Flexible Packaging recently caught up with Jay Dollries, CEO of Innovative Labeling Solutions (ILS), a company that has a total of six digital presses ranging from narrow web to wide web at its Hamilton, Ohio, facility. Dollries took some time to talk about what digital printing has done for his printing company.
Q: Can you provide a brief historyof ILS and when it got involved in digital printing?
A: We started in 1996 – all conventional work. In 2005, we bought our first Indigo 4050 press. We installed a second one about nine months later. We really felt like the technology had the opportunity to really change our business and put us outside of the commodity market, where we felt like we were on the conventional side of the business. (We then) bought a 6000 series, which allowed us to get into a lot of applications. We stuck our toes into folding carton, flex pack, just all kinds of different applications because the platform was very versatile in allowing us to run all kinds of different materials. It gave us an opportunity to test different applications. What can we do? What can’t we do? What’s interesting? Where do we have the most impact on brands?
Q: What’s been your latest digital press purchase and how has that impacted your business?
A: We have two Indigo 20000s. The first one we got in March 2014. We got our second one in February of this year. When you go from narrow web to wide web, and you have the wide web press down for any kind of a service issue, you couldn’t deliver. So we knew we had to have some ability to have backup. We can’t live without being able to deliver product, so bringing the second one in allowed us to make sure we had the capacity. Since we brought the second one in, we’ve seen extreme growth. Our sales force has less reservation about being able to deliver. It allowed us to really expand the flexible packaging side of the business. On the 20000, we’re still running shrink, we’re running labels and we’re running flex pack, so we’re able to do all of those things on the same platform.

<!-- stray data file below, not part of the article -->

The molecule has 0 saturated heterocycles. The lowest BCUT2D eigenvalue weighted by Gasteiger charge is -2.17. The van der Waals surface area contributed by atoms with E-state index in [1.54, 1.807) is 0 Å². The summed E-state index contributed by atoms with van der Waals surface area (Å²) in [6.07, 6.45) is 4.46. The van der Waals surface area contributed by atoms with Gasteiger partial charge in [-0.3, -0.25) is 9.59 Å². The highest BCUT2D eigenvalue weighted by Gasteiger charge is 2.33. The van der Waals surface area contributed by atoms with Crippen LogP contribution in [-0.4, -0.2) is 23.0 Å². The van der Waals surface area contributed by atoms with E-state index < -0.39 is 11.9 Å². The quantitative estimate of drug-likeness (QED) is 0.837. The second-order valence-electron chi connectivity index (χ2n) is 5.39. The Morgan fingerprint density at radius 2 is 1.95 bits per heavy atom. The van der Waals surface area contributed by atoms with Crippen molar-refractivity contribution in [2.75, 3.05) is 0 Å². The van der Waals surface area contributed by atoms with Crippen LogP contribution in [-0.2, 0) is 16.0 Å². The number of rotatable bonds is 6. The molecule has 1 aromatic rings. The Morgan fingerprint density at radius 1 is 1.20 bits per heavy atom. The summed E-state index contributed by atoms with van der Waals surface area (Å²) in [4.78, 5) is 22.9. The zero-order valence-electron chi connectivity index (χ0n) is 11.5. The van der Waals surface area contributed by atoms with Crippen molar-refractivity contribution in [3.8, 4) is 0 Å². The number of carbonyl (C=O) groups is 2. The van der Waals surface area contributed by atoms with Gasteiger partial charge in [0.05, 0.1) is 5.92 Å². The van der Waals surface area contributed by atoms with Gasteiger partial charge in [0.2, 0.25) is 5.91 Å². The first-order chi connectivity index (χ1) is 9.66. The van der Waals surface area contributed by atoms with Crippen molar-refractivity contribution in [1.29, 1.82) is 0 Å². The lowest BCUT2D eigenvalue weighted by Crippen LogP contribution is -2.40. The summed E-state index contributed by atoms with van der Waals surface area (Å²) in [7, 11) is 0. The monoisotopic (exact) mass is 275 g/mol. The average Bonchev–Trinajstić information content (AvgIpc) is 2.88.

Q: What’s the most common thing ILS prints on?
A: Standup pouches. We don’t do anything that requires retort at this point. Mostly we’ve been concentrating in areas where the applications make the most sense for the types of materials we’ve pre-approved. We go through a pretty thorough process of making sure that the materials fit the demand of product that’s going in the package and our technical guys are doing a good job of making sure we stay within the parameters of the areas where it makes the most sense.
Q: Is digital the only type of printing ILS currently performs?
A: No, we do still do analog, but 75 percent of our revenue is generated digitally at this point. As of 2005, we were 100 percent analog. It’s been a major shift.
Q: Are there any notable projects ILS has completed that you’d care to discuss?
A: I can’t be specific, but there are a number of large brands that are working on projects to bring to market things that couldn’t have been done on analog and wouldn’t have even been attempted prior to the technology. Similar to the Share a Coke campaign, I think that kind of brought to life that there’s a different way to do things other than just trying to cut costs with brands. I know especially in the flex pack market, digital print is still relatively unknown. The creativity of the marketing folks to utilize what it is possible to do is what really dramatically changes markets. We’re seeing much more of those types of applications.
Innovative Labeling Solutions